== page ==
DOCTOR SLEEP (2019, Mike Flanagan)
Ewan McGregor plays grown-up Danny Torrance exactly like he should — which is as a cross between his compassionate but fearful and tortured mother Wendy and his alcoholic, violent and dangerous father Jack. Similarly, Flanagan directs this Shining sequel with two disparate DNAs: half is indebted to Kubrick’s one-of-a-kind classic, and the other is linked to King’s outsized imagination dependent on allusions both religious and supernatural.
Take the Overlook, for example. In King’s book of The Shining, it blows up, and a safe Wendy and Danny move to Florida. In Kubrick’s film, the Overlook thrives post-Jack’s-death, enveloping his spirit into the hotel with the rest. So what does Flanagan do? He starts off the movie with Wendy and Danny in Florida per King, but leaves the Overlook in tact, per Kubrick. (And that allows him to do all sorts of Kubrick cosplay, re-casting young Danny and Wendy [complete with identical voices], reshooting the big wheel, the carpet, the creepy girls, Room 237’s ghosts, the blood gushing from the elevator, and even the office Jack — and now Danny — sat in for job interviews; not since Spielberg’s READY PLAYER ONE has a modern film been so reliant on what Kubrick lent to the cinematic zeitgeist). Eventually, however, the unchecked impulses that have marred King’s later work (absent the merciless editing, edgy danger, and bone-dry humor of his early masterpieces like Cujo and Thinner) rear their heads here, and Flanagan can barely keep all the plates spinning together.
There’s the go-nowhere subplot of Danny (Dan, now that he’s an adult!) working in a hospice center and, along with an ominous cat, ushering the elderly to the afterlife (and granting the movie its title). There’s the relationship between Dan and Abra (her actual name! Short for Abracadabra for real!), a tweener with The Shining whose powers are vaguely superhero-ish — broadly powerful and undefined — in a way Danny never was in the earlier works. And strangest of all is the cabal of hippie vampires led by Rebecca Ferguson, who kidnap kids with Shining and use them as human vape pens to inhale their powers in steam form, which they keep in martini shakers in Ferguson’s RV. I guess they’re… “Vape-ires?”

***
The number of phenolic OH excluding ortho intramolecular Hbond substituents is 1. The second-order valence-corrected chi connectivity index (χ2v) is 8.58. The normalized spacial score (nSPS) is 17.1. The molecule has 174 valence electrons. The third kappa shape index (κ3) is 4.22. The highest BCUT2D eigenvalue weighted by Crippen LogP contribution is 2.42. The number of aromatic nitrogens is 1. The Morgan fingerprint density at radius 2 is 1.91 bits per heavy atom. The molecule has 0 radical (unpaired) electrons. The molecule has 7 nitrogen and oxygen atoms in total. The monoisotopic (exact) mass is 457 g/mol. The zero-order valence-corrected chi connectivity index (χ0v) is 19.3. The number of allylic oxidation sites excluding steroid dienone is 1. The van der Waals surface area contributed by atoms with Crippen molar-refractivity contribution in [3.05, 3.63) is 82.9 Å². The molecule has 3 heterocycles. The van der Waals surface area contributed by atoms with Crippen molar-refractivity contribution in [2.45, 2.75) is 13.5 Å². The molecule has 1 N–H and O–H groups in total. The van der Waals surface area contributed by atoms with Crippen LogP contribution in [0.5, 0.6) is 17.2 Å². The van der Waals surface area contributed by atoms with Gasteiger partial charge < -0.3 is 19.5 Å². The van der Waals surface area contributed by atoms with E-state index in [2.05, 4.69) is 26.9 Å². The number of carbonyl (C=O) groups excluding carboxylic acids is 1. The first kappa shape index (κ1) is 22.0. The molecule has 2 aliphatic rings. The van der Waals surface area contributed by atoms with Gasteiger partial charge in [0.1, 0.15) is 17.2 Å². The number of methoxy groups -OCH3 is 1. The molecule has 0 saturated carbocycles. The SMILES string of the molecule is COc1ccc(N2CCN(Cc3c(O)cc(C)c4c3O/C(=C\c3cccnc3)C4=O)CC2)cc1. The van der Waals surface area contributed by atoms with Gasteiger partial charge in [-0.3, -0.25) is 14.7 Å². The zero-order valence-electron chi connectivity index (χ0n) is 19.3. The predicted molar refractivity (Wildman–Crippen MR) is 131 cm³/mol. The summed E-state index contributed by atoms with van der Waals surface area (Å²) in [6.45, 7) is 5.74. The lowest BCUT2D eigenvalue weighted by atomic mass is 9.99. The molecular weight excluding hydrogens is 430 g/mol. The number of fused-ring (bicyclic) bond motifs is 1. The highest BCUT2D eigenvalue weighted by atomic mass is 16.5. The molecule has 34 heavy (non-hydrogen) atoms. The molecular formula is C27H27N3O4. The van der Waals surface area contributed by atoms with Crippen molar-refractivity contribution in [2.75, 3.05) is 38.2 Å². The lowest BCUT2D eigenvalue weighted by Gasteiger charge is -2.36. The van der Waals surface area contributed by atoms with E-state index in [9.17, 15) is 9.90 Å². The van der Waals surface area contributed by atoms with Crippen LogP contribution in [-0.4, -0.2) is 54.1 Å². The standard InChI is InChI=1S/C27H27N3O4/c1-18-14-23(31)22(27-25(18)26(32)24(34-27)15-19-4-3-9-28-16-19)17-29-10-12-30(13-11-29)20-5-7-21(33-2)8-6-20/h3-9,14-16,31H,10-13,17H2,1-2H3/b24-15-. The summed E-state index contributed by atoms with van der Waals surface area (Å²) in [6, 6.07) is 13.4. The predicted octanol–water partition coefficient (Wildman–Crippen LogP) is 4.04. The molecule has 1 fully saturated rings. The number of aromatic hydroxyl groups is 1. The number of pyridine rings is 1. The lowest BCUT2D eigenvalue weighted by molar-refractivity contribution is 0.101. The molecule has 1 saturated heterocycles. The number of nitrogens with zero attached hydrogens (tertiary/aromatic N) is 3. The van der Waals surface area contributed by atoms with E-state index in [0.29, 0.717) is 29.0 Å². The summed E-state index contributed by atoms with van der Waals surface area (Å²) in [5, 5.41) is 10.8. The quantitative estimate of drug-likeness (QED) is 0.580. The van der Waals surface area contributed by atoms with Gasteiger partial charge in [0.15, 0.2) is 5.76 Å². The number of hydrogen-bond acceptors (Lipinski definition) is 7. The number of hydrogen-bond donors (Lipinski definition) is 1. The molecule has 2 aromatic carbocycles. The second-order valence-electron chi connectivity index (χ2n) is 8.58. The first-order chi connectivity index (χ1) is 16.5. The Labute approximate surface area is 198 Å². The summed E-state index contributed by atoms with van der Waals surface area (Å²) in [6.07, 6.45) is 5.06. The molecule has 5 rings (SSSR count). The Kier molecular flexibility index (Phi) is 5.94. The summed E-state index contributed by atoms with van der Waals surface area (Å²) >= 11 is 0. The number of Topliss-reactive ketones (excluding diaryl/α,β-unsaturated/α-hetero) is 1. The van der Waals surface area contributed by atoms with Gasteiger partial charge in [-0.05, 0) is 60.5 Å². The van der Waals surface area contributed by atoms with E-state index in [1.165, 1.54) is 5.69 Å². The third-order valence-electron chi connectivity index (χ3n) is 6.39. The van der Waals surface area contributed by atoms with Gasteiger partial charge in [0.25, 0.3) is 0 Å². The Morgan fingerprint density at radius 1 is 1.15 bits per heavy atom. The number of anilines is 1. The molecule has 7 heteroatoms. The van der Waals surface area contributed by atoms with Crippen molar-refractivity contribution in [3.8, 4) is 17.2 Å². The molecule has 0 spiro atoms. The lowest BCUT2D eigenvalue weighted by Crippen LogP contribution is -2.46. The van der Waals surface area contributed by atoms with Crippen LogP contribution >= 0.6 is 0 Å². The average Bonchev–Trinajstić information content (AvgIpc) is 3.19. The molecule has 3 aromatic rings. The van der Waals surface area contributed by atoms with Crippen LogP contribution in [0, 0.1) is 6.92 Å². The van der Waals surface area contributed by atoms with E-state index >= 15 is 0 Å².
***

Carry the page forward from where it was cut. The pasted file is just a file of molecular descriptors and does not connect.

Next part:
Flanagan’s career breakthrough was the horrifying OCULUS, both visually scary and emotionally soulful in its examination of grief. But since 2016, he’s been working at such a rapid pace that his characteristic shtick (ruminations on loss and family dressed in horror-movie outfits) is starting to wear thin. In the past three years he’s released HUSH, OUJI 2, BEFORE I WAKE, GERALD’S GAME, the impressive 10+-hour opus THE HAUNTING OF HILL HOUSE (season 1, with season 2 forthcoming), and now this. Each one has a different take on grief and trauma, but each one is also photographed by Michael Fimognari, who is developing an annoying digital look drenched in soft blue low-contrast light, color-timed within an inch of its sallow life. DOCTOR SLEEP suffers from the same look, separating it even further from Kubrick and Alcott’s striking celluloid sight. And while he’s always careful to be faithful to King (GERALD’S GAME was maybe too faithful), Flanagan is so much more interested in the subtext that the movie lacks genuine scares. There are striking moments, but they’re devoid of unhinged danger. It’s slick, professional, and maximal, but doesn’t burrow into your brain. I never said that about Kubrick’s film, and I definitely never said that about any Stephen King book written through at least the early ’90s.